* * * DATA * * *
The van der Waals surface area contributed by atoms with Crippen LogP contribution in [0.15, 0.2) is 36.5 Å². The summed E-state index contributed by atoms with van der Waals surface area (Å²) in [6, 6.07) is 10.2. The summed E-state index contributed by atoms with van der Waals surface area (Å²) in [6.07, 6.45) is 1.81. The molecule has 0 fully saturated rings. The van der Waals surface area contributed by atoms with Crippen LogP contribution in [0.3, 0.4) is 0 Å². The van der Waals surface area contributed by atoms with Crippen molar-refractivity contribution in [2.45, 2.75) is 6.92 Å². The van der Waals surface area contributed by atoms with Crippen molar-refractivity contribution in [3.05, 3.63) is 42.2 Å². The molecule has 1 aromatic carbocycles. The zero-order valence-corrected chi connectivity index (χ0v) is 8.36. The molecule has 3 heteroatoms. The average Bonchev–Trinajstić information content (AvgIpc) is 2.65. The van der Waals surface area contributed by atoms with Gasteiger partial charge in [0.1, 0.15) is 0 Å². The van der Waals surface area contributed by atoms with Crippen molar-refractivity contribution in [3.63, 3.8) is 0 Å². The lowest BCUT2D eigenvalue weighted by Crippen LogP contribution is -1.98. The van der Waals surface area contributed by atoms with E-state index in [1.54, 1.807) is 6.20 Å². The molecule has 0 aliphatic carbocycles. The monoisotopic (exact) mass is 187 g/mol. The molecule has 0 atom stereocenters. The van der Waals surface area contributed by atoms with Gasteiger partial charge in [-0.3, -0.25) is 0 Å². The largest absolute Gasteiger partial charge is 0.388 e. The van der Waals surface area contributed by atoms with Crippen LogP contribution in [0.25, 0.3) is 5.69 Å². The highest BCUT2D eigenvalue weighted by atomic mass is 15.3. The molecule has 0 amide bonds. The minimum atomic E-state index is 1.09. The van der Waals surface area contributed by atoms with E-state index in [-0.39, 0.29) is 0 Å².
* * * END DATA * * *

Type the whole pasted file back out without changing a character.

The van der Waals surface area contributed by atoms with Crippen LogP contribution in [0.15, 0.2) is 36.5 Å². The summed E-state index contributed by atoms with van der Waals surface area (Å²) in [6, 6.07) is 10.2. The summed E-state index contributed by atoms with van der Waals surface area (Å²) in [6.07, 6.45) is 1.81. The molecule has 0 fully saturated rings. The van der Waals surface area contributed by atoms with Crippen LogP contribution in [0.3, 0.4) is 0 Å². The van der Waals surface area contributed by atoms with Crippen molar-refractivity contribution in [2.45, 2.75) is 6.92 Å². The van der Waals surface area contributed by atoms with Crippen molar-refractivity contribution in [3.05, 3.63) is 42.2 Å². The molecule has 1 aromatic carbocycles. The zero-order valence-corrected chi connectivity index (χ0v) is 8.36. The molecule has 3 heteroatoms. The average Bonchev–Trinajstić information content (AvgIpc) is 2.65. The van der Waals surface area contributed by atoms with Gasteiger partial charge in [0.1, 0.15) is 0 Å². The van der Waals surface area contributed by atoms with Crippen molar-refractivity contribution in [3.63, 3.8) is 0 Å². The lowest BCUT2D eigenvalue weighted by Crippen LogP contribution is -1.98. The van der Waals surface area contributed by atoms with E-state index in [1.54, 1.807) is 6.20 Å². The molecule has 0 aliphatic carbocycles. The monoisotopic (exact) mass is 187 g/mol. The molecule has 0 atom stereocenters. The van der Waals surface area contributed by atoms with Gasteiger partial charge in [-0.3, -0.25) is 0 Å². The largest absolute Gasteiger partial charge is 0.388 e. The van der Waals surface area contributed by atoms with Crippen LogP contribution in [0.25, 0.3) is 5.69 Å². The highest BCUT2D eigenvalue weighted by atomic mass is 15.3. The molecule has 0 amide bonds. The minimum atomic E-state index is 1.09. The van der Waals surface area contributed by atoms with E-state index in [-0.39, 0.29) is 0 Å².